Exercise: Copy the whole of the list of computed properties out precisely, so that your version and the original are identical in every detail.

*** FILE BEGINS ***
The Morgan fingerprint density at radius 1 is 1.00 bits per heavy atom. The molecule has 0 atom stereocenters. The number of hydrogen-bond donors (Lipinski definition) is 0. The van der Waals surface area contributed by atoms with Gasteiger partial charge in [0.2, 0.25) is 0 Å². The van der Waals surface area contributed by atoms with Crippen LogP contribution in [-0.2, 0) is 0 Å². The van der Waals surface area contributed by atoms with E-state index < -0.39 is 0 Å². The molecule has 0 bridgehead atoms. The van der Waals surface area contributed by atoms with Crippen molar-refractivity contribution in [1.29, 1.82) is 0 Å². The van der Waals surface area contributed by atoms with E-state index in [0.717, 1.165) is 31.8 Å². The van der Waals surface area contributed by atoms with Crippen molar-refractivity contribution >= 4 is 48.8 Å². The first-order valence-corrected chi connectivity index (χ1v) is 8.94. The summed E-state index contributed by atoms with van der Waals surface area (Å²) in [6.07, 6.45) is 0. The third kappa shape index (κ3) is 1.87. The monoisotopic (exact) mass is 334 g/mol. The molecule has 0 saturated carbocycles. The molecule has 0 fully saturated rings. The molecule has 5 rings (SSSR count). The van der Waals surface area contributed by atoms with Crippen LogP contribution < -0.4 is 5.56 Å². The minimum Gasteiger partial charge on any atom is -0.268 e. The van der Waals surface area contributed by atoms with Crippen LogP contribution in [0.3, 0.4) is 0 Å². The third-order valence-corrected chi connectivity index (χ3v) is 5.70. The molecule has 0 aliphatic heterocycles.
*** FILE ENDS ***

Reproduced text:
The Morgan fingerprint density at radius 1 is 1.00 bits per heavy atom. The molecule has 0 atom stereocenters. The number of hydrogen-bond donors (Lipinski definition) is 0. The van der Waals surface area contributed by atoms with Gasteiger partial charge in [0.2, 0.25) is 0 Å². The van der Waals surface area contributed by atoms with Crippen LogP contribution in [-0.2, 0) is 0 Å². The van der Waals surface area contributed by atoms with E-state index < -0.39 is 0 Å². The molecule has 0 bridgehead atoms. The van der Waals surface area contributed by atoms with Crippen molar-refractivity contribution in [1.29, 1.82) is 0 Å². The van der Waals surface area contributed by atoms with E-state index in [0.717, 1.165) is 31.8 Å². The van der Waals surface area contributed by atoms with Crippen molar-refractivity contribution >= 4 is 48.8 Å². The first-order valence-corrected chi connectivity index (χ1v) is 8.94. The summed E-state index contributed by atoms with van der Waals surface area (Å²) in [6.07, 6.45) is 0. The third kappa shape index (κ3) is 1.87. The monoisotopic (exact) mass is 334 g/mol. The molecule has 0 saturated carbocycles. The molecule has 0 fully saturated rings. The molecule has 5 rings (SSSR count). The van der Waals surface area contributed by atoms with Crippen LogP contribution < -0.4 is 5.56 Å². The minimum Gasteiger partial charge on any atom is -0.268 e. The van der Waals surface area contributed by atoms with Crippen LogP contribution in [0.3, 0.4) is 0 Å². The third-order valence-corrected chi connectivity index (χ3v) is 5.70. The molecule has 0 aliphatic heterocycles.